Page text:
North Korea Shells S/Korea


South Korea says it has returned fire after North Korea fired around 200 artillery  shells at one of its border islands, reportedly killing one marine.

The South’s military was placed on its highest non-wartime alert after the shells  landed on Yeonpyeong island.

North Korea has not yet commented on the incident, in which three marines and two  civilians were also injured.

Analysts say this is one of the most serious clashes since the Korean War ended  without a peace treaty in 1953.

There have been occasional cross-border clashes since, but the latest incident comes  at a time of rising regional tension.

North Korea’s reclusive leader, Kim Jong-il, is believed to be ill and trying to  engineer the succession of his youngest son. And on Saturday, North Korea showed off  what it claimed was a new uranium enrichment facility – potentially giving it a  second route to a nuclear weapon.

The move prompted the US special representative for North Korea, Stephen Bosworth,  to rule out the resumption of six-party talks on resolving the nuclear issue.

South Korean presidential spokesman, Kim Hee-jung, also said it was investigating a  possible link between the artillery attack and a major military exercise near the  western sea border which began on Monday.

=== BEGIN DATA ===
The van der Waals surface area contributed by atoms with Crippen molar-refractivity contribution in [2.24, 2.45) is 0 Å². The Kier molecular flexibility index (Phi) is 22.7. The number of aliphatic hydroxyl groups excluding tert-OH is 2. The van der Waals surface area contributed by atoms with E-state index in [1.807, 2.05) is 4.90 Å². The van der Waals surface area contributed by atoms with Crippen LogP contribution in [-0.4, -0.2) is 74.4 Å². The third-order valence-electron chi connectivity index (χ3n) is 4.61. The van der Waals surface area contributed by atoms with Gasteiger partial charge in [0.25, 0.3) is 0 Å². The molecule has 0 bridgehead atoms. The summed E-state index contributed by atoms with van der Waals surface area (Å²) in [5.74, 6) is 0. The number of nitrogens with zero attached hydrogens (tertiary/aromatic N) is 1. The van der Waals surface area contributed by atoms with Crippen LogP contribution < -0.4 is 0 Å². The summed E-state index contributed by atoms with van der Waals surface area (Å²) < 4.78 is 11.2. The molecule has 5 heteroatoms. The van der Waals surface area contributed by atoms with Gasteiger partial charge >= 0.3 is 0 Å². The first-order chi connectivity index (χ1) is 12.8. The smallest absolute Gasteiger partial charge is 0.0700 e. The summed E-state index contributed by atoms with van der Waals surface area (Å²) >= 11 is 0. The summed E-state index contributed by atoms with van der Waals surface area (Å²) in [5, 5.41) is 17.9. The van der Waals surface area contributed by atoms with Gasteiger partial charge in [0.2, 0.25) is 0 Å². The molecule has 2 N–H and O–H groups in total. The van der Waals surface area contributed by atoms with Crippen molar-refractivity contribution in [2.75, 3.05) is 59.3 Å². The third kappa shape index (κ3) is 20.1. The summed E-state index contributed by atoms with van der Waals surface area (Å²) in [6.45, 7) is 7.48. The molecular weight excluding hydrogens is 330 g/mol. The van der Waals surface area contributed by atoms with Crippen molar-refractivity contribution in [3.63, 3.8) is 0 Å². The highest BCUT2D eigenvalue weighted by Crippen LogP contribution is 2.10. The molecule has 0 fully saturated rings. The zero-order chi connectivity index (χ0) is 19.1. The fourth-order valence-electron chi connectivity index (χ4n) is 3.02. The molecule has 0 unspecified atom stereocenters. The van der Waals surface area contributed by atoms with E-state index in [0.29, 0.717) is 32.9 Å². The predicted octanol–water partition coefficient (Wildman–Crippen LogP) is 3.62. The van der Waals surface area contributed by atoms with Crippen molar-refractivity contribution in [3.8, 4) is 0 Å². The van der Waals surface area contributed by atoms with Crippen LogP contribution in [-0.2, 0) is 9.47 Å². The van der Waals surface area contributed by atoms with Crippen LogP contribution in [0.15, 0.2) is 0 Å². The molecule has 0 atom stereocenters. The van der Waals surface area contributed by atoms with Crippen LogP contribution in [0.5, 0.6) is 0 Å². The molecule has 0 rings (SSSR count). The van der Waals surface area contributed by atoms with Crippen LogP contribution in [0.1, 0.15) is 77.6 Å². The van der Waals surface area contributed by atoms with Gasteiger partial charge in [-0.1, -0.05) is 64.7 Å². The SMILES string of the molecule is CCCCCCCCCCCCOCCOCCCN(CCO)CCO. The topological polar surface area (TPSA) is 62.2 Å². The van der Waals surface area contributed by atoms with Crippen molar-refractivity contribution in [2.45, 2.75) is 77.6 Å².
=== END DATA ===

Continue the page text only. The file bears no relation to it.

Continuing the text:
It also comes just over a month after North Korean leader, Kim Jong-il’s youngest  son, Kim Jong-un, was appointed to senior political and military posts, fuelling  speculation that he was being prepared to succeed him.

A spokesman for South Korea’s Joint Chiefs of Staff said North Korean shells had  started falling in the waters off the island of Yeonpyeong at 1434 (0534 GMT). Some  later landed directly on the island.

A resident on the island, where between 1,200 and 1,300 people live, told the AFP  news agency that dozens of houses were damaged, while television pictures showed  plumes of smoke rising above the island.

“Houses and mountains are on fire and people are evacuating. You can’t see very well  because of plumes of smoke,” a witness on the island told YTN television station.

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“People are frightened to death.”

The military said one marine was killed and three others were injured, according to  South Korea’s YTN television. Two civilians were also hurt.

The South Korean military has also deployed fighter jets to Yeonpyeong, lies near  the disputed inter-Korean maritime border, about 100km (60 miles) west of the Korean  Peninsula.

However, President Lee Myung-bak urged officials attending an emergency cabinet  meeting to try to prevent any further escalation.

A spokesman for the Chinese foreign ministry said that both countries should “do  more to contribute to peace.”

“What’s imperative now is to restart six-party talks as soon as possible,” Hong Lei  told a news conference in Beijing.

The impact has already been felt on financial markets, with both the Korean won and  the Japanese yen falling in value.

This western maritime border, also known as the Northern Limit Line, has been the  scene of numerous clashes in the past.

In March, a South Korean warship went down near the border with the loss of 46  lives. International investigators say a North Korean torpedo sank the ship,  although Pyongyang has denied any role in the incident.

Since then relations between the two neighbours have remained tense.

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